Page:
+ Women's Non-Existence in the Arab World: "I made one of the biggest mistakes I will forever regret until the day I die. I met Arab men. They are the biggest mistake God ever created on the face of the Earth. Little did I know that in Arab culture, women had no place in humanity. Not only was I not allowed to think, speak or work for myself. I was only able to talk when I was told to, was largely humiliated and ignored when I did speak, was forced to submit to Arab sexual demands and was told not to work nor be sexually autonomous in deciding how many or how little partners I could or could not have. I was not allowed to so much as change my mind on issues, converse intellectually, watch television, read, write, go outside when I chose to, alter my physical appearance when I chose to, speak on issues of history, religion, or politics."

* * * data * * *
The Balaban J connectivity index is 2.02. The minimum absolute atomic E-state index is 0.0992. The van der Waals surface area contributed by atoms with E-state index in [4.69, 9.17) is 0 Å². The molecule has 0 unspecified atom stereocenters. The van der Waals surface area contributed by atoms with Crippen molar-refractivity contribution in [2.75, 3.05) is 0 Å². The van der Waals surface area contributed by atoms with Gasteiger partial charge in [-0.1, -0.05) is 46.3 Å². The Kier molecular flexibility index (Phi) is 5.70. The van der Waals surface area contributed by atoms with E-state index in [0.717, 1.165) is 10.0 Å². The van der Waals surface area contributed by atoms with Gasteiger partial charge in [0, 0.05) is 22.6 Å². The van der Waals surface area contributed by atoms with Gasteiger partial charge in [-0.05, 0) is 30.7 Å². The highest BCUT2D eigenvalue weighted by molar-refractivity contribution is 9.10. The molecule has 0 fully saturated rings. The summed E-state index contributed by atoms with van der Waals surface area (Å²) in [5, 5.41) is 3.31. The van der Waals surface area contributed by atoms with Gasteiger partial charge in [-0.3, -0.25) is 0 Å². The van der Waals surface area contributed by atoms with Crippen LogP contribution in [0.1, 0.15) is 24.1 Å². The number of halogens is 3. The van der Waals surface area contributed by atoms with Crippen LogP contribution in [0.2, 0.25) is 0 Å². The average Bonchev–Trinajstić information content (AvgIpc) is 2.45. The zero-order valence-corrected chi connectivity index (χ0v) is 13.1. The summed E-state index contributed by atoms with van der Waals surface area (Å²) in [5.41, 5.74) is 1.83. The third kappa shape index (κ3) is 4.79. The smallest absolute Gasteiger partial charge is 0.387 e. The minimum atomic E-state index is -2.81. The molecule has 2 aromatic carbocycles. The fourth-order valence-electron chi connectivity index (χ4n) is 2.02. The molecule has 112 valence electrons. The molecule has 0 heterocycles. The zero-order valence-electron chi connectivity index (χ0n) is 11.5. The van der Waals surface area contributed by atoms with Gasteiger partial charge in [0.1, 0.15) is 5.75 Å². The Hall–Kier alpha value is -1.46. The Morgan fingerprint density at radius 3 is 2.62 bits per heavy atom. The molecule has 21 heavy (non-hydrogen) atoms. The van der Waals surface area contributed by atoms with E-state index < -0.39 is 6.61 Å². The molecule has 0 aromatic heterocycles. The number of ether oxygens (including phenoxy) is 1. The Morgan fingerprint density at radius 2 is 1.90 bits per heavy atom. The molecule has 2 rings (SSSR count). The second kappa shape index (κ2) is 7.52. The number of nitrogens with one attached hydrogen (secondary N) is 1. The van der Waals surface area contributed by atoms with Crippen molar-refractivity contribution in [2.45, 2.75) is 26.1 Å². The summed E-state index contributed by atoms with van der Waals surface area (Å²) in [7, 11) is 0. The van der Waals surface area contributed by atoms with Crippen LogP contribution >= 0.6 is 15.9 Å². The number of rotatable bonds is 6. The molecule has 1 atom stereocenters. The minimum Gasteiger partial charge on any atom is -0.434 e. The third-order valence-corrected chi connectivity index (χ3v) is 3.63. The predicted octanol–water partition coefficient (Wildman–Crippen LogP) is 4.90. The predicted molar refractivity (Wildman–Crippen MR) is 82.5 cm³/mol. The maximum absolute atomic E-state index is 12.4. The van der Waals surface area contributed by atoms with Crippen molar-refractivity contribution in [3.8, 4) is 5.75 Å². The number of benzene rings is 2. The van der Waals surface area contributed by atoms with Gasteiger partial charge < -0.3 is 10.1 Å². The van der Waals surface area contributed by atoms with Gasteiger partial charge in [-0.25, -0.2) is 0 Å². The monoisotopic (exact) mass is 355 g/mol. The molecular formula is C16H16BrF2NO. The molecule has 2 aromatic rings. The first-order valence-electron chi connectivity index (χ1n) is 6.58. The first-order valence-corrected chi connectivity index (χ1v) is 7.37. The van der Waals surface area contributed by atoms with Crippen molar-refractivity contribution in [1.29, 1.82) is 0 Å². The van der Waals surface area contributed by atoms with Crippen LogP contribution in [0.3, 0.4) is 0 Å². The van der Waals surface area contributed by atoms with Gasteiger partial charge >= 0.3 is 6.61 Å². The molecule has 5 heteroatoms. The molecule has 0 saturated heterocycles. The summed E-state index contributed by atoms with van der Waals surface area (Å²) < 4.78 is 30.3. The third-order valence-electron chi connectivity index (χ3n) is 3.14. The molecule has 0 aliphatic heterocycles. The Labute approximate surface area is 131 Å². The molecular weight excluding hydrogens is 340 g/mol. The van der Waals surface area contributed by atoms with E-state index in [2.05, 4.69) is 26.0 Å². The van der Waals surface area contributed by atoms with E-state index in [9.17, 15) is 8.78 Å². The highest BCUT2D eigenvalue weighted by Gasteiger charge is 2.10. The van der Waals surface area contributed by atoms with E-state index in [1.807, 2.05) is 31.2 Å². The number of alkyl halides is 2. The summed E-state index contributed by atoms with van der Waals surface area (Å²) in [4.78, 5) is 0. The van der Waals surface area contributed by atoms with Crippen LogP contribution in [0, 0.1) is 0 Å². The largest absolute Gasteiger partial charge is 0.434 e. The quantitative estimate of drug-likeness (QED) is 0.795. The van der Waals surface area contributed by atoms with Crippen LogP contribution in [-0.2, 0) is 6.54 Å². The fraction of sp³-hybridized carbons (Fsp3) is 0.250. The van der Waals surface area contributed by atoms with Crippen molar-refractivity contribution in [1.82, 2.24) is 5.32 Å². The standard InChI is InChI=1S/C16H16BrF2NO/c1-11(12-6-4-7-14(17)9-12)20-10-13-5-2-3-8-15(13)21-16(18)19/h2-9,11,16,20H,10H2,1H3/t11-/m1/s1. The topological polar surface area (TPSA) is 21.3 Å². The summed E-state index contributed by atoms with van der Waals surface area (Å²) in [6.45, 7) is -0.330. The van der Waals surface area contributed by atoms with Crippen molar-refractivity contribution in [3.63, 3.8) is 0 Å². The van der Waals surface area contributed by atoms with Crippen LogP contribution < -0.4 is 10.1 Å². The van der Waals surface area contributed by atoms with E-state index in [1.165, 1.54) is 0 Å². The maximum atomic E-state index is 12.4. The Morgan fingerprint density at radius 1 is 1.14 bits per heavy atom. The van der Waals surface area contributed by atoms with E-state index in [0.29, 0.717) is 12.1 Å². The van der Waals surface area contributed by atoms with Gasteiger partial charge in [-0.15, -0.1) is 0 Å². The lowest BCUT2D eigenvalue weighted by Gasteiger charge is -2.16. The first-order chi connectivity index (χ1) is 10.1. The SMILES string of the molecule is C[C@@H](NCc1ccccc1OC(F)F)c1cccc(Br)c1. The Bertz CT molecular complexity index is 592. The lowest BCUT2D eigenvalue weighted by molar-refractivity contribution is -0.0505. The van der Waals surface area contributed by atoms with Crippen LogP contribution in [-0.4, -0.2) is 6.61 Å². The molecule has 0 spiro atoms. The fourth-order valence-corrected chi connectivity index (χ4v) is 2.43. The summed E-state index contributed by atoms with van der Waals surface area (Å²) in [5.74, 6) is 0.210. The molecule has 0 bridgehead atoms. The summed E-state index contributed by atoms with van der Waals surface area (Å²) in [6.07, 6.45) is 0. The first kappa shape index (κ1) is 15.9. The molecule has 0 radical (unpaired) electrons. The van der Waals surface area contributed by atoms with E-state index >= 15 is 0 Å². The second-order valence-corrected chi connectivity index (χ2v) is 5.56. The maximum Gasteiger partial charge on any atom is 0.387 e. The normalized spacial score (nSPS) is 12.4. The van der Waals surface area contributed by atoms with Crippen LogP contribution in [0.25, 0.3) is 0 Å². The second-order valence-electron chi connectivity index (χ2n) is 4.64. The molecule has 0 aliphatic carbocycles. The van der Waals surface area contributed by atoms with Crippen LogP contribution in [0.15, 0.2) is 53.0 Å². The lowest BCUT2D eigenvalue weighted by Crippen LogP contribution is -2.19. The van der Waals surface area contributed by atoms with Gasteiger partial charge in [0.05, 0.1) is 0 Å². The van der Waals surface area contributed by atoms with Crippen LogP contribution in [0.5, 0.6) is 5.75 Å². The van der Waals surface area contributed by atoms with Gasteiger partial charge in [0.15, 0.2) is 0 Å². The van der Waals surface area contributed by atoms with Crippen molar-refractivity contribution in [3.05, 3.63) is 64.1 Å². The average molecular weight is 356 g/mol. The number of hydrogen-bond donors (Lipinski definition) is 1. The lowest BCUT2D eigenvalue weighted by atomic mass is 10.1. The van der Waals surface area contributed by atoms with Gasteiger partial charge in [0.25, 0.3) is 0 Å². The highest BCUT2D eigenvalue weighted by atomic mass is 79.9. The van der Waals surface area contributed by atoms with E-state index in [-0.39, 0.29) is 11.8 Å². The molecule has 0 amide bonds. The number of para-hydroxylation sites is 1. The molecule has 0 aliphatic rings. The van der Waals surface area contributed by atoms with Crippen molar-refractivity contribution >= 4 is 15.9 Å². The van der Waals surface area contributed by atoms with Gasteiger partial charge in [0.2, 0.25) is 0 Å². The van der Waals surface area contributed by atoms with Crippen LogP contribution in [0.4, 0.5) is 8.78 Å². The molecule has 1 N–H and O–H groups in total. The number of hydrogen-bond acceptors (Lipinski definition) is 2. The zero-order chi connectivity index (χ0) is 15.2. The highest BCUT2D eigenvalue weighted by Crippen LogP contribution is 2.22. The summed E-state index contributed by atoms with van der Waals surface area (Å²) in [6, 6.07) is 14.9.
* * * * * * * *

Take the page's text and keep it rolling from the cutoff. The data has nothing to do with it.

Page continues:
+ Janjaweed Arab militia accused of using systematic rape, as well as killing and destroying the villages of black Africans (in the conflict in Sudan's western Darfur region).: "The women are most at risk when they fetch water. Behind the closed door of a classroom, in the school compound where she has been living for the last two months, 35 year-old rape-victim Khadija, spoke of her ordeal..."

News: Iran, CIA, Democrats

Photo: Osama ("Ozzie" to the ladies) takes a much needed break from planning mass murders and abductions.

Irania Revolution? Police clash with insurgents in Iran: Iranian police and insurgents clashed briefly after a bomb - described as a "sound bomb" - went off in southeastern Iran but injured no one, the country's state-run news agency said on Saturday. The device exploded late Friday near the site where an earlier explosion this week killed 11 members of Iran's elite Revolutionary Guards in Zahedan, the capital of the Sistan-Baluchestan province on the border with Pakistan.

+ Report: Weapons used in attack in Zahedan, Iran come from US